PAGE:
One of the key features in go is simplicity. As a result there are a number of utilities and data structures that are common in other high-level languages that do not come with the go stdlib.
One of them is a stack. Following is a very simple implementation of a stack that uses a slice to store the data.
The following is an implementation of a simple stack that takes any kind of pointer.
type Stack[T any] struct
→ Continue reading “Implementing a Stack in Go”
The GNU diff command on most Linux and UNIX systems will diff the contents of two files. With Bash, you can, using process substitution, take the output of any arbitrary command and process its input, or output, as a file descriptor. In this way, you can then use diff against the output of two commands as follows
diff <(cmd1) <(cmd2)
cmd2 will appear as a file name/file descriptor. The
< character indicates that the file descriptor should → Continue reading “Diffing the output of two commands”
If you want to dynamically define and export variable names in Bash here is the TLDR;
# Define the name of the variable
# Declare it and export it
declare -gx "$key"="some-value"
To then access that value via a dynamically generated variable name
# Create a variable that contains the variable name
# Read the value
Read the man page for
declare for more details and read this article for a really good explanation and further examples.→ Continue reading “Declaring, Exporting, and Reading Dynamic Variables in Bash”
Sometimes you will want to ensure that a file is sourced instead of executed. This ensures, among other things, that any environment variables that the script defines remain in your current shell after the script completes.
To do so, use the following to check whether the file was sourced or run in a sub-shell
(return 0 2/dev/null) && sourced=1 || sourced=0
Bash allows return statements only from functions and in a scripts top level scope IF it → Continue reading “How to check if a file is sourced in Bash”
I have no idea why, but for some reason I always have a hard time remembering the exact syntax for find when I want to prune some list of directories from a search.
Let’s say that you want to execute a find in a directory where there are a lot of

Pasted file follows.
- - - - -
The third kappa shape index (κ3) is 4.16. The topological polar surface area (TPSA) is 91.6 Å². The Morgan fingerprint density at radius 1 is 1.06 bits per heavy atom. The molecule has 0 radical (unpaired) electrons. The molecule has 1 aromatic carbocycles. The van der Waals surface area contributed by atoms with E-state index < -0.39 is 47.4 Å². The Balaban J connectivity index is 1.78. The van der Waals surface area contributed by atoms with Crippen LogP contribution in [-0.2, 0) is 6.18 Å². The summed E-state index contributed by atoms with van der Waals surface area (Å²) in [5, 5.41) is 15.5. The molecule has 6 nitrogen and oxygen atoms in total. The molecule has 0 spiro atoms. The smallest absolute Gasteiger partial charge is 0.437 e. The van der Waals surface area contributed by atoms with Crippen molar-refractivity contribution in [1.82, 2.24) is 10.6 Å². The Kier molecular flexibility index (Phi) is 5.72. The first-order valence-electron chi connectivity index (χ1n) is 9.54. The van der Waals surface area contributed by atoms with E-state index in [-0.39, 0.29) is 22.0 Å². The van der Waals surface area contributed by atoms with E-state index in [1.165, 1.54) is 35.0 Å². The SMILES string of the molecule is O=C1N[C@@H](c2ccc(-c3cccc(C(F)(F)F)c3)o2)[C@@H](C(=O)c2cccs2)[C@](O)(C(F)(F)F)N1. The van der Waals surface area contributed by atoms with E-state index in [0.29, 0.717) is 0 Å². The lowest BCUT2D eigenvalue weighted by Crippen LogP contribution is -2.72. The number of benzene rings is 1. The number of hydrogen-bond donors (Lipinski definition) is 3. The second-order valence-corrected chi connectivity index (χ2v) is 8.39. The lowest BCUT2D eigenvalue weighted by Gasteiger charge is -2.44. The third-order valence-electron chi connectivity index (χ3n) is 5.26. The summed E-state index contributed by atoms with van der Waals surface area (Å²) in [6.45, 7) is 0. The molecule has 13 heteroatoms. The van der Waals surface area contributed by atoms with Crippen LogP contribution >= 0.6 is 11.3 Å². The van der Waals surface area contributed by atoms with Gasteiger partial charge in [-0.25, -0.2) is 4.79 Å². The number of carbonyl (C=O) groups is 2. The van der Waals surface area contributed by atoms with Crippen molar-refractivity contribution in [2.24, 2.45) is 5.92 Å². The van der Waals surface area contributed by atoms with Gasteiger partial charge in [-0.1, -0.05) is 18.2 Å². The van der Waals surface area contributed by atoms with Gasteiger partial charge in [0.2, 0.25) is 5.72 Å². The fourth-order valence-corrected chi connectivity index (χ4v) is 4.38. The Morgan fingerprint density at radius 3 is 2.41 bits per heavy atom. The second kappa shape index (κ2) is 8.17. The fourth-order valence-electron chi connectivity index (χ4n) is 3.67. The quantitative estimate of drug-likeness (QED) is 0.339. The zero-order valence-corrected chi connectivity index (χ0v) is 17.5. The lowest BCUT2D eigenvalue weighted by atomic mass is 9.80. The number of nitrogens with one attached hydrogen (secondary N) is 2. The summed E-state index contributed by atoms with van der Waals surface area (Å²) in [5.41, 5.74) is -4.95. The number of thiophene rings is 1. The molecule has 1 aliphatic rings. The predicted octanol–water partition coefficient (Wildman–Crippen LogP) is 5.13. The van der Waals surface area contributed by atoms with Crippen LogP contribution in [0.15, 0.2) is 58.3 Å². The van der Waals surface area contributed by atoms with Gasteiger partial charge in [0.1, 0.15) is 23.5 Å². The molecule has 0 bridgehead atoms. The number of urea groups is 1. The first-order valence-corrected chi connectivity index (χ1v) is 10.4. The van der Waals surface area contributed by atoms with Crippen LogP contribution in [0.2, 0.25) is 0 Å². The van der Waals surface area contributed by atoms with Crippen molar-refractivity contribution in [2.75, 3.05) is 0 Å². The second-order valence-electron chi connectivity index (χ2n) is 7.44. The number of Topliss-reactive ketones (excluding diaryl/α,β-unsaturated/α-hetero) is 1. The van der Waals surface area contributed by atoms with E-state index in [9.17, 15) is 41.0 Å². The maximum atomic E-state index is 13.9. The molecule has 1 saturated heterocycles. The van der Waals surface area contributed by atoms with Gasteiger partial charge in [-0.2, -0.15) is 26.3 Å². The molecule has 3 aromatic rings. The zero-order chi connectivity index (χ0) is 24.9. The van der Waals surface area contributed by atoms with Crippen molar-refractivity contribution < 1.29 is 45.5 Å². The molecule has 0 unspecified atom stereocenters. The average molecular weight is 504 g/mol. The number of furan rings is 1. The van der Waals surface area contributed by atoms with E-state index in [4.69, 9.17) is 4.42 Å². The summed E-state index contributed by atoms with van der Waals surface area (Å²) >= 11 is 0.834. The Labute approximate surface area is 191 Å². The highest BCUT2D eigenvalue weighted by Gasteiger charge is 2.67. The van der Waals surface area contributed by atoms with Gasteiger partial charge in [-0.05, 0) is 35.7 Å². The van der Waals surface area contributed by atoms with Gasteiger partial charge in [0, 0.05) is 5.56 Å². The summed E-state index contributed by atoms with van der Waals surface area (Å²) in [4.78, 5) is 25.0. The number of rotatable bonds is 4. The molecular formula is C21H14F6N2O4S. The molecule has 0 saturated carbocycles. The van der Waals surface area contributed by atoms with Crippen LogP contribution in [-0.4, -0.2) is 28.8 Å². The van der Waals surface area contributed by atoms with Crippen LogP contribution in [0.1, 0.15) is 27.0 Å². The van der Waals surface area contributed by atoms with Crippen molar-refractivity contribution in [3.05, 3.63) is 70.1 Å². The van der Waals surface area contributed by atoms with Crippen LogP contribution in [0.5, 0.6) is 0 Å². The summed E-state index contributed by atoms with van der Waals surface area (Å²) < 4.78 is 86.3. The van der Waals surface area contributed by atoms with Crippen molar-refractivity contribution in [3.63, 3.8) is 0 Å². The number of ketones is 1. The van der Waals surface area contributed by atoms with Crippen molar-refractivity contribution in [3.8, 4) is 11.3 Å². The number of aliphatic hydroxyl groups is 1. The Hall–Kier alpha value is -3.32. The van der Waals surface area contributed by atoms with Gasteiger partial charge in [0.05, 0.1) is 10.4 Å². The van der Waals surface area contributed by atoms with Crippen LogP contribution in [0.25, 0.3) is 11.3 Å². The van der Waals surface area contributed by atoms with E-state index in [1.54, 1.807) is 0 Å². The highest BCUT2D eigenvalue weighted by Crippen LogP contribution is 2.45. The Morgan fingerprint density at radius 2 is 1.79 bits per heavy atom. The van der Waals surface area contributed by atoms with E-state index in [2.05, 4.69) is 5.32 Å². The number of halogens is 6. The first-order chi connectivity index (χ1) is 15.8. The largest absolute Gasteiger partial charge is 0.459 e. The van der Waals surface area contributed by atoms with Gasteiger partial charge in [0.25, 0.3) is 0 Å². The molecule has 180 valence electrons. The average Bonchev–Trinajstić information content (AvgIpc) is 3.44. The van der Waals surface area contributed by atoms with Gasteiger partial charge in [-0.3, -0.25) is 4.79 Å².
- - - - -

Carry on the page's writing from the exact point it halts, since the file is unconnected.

.git directories and you don’t want to search through the guts of the repo directories. With the following command we specify the prune predicate ahead of the search for → Continue reading “Pruning directories from find”
The TLDR; is to first use tr to replace all occurrences of any horizontal whitespace character with a single space, and then squeeze down any number of spaces to a single space and then define the delimiter for cut as a single space. The following example assumes that you want to see from the 5th column to the end of the line.
<do-something-to-generate-input| tr '[:blank:]' ' ' | tr -s ' ' | cut -d ' ' -f5-
The → Continue reading “Using cut with a delimiter of any amount of whitespace”
I finally was able to get Visual Studio Code set-up correctly to run and debug unit and integration tests for a Python 3.8 project that I am working on (I’ll add a link to that post here once it is up).
After making some changes to the code and adding a test I got the following error when trying to debug the test:
Test result not found for: ./mylibs/integration_tests/myclient_integration_test.py::MyClientIntegrationTest::test_happy_path
? An odd error message, to be sure.
After a little → Continue reading “VS Code “Test result not found for:” When Running Tests for a Python Project [SOLVED]”
The following should work with just about any version of Python. I am using it to compile, currently 3.10.x, on distros where those packages are not readily available for installation. The following is a quick how to on getting it compiled under both RedHat/CentOS/Almalinux and Debian based systems.
Download the Tarball for the Version You Want To Install
tar.gz archive for the version that you want to install from here. Verify the download and then save the → Continue reading “Compiling Python Under Linux”
I recently learned about the Bash built-in fc. It is a great tool that enables you to edit and re-execute commands from your bash history.
Oftentimes there is a command in your history that instead of just grepping through the history and then re-executing as-is you’ll want to make a modification or two. With fc you can first edit it in your favorite editor and then when closing the editor fc will execute the command.
For me, vim is my → Continue reading “Using fc to Edit and Re-execute Bash Commands”
I regularly use Python Invoke and Fabric for the automation of various tasks; from deploying code to developing my own set of tools for various projects. Following is an example on how to write a
launch.json launch configuration for vscode so that you can step through the tasks.py code and debug it.
Assuming that you have created a virtual environment and pip installed invoke into it. And, assuming that you have defined a task in your tasks.py file as follows:→ Continue reading “Creating a Launch Config in VSCode to Debug a Python Invoke Script”